Minority students in America are less discriminated against and victimised today than at any time in history. And yet, in 2016, some are clamouring for the reintroduction of racial segregation, for their own “protection”
The fight for social justice claims another Pyrrhic victory in California this year, as racial segregation comes roaring back to university student accommodation.
The Berkeley Student Cooperative, a student housing organisation primarily serving students at the University of California Berkeley, is proudly rolling out racially segregated accommodation for “people of colour” who, unlike their predecessors fifty years ago, experience untold oppression, violence and discrimination in their daily lives, and thus desperately need a “safe space” to huddle together in respite.
The Daily Californian reports, in a fawningly approving article entitled “Reclaiming a safe space: Person of Color co-op to open this fall”:
In May 2014, the BSC Board of Directors established the Demographic Inclusion Task Force in order to propose ways that the BSC could better meet the needs of low-income students and students of color. The DITF conducted another membership census in the 2014-2015 school year that revealed socio-demographic issues like those found in the 2012 census. The DITF also led a series of focus groups last October, with the goal of identifying the root causes of the socio-demographic barriers.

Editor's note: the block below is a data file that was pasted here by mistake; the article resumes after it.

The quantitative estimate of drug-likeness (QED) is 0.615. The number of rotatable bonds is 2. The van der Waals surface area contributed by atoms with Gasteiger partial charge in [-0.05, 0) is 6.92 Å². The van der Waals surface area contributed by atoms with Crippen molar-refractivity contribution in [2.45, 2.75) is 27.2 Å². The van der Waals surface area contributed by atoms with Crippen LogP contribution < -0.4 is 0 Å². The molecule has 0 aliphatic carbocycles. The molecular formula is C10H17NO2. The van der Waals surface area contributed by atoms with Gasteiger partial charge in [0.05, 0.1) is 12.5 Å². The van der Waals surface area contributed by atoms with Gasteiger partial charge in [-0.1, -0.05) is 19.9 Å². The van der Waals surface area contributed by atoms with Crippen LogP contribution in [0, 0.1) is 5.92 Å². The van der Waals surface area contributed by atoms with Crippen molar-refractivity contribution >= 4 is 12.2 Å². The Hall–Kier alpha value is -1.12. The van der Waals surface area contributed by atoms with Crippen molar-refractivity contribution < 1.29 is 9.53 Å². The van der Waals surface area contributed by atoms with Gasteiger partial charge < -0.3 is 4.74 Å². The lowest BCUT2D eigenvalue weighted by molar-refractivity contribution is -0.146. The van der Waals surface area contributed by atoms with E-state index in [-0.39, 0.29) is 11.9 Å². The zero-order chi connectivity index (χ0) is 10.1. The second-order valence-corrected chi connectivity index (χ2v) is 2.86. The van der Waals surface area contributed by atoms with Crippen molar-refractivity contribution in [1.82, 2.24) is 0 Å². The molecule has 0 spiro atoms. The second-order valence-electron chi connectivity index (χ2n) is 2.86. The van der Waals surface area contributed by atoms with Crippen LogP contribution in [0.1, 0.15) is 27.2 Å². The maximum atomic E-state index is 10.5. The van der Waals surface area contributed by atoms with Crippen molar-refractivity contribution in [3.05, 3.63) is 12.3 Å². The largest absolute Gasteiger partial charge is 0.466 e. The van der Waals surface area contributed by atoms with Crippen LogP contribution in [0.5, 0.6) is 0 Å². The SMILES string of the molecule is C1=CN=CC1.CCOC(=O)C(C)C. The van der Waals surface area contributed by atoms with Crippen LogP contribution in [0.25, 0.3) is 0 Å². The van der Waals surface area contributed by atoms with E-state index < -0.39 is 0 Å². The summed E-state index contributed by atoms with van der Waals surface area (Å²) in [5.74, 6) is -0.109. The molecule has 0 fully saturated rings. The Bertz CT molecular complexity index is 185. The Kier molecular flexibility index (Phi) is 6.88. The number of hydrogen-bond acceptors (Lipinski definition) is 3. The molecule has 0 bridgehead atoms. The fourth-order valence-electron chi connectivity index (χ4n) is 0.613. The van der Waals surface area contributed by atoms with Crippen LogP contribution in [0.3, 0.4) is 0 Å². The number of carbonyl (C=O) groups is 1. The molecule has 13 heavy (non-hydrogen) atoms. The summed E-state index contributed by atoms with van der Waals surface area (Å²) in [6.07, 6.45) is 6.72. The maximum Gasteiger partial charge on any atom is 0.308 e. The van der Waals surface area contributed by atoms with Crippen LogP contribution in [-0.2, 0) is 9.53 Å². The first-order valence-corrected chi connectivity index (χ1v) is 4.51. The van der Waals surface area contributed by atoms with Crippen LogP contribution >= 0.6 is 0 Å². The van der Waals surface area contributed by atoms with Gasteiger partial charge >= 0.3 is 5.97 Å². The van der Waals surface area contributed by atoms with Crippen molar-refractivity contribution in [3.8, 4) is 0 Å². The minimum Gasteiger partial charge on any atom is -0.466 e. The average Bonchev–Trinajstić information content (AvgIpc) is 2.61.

[..] According to Skye Ontiveros, DITF chair, some of the focus groups revealed that certain students of color did not feel welcome in the undergraduate houses. In the focus group, some students of color reported that they felt like they could not cook traditional dishes in the kitchen because it did not stock the food that they needed or felt that their cultures’ music was not accepted in the common room. She explained that these situations create a hostile environment for students of color by stifling their right to cultural expression.
The DITF hopes that the Person of Color theme house will foster a safe space where students of color feel comfortable expressing themselves and their cultures, according to Ontiveros. White students and higher-income students can legally live in the Person of Color theme house, but Ontiveros hopes that they will choose to live in a different house and reserve this space for people of color.
“It’s meant for people of color,” Ontiveros said. “It’s not meant for folks who … want to be an ally or … want to learn about different cultures.”
And naturally, in order to live in this Racially Segregated For Everyone’s Mental Safety accommodation, residents must partake in mandatory “inclusivity” training, so as to receive top-up indoctrination in the same kind of reactionary social justice extremism which led to the segregation in the first place: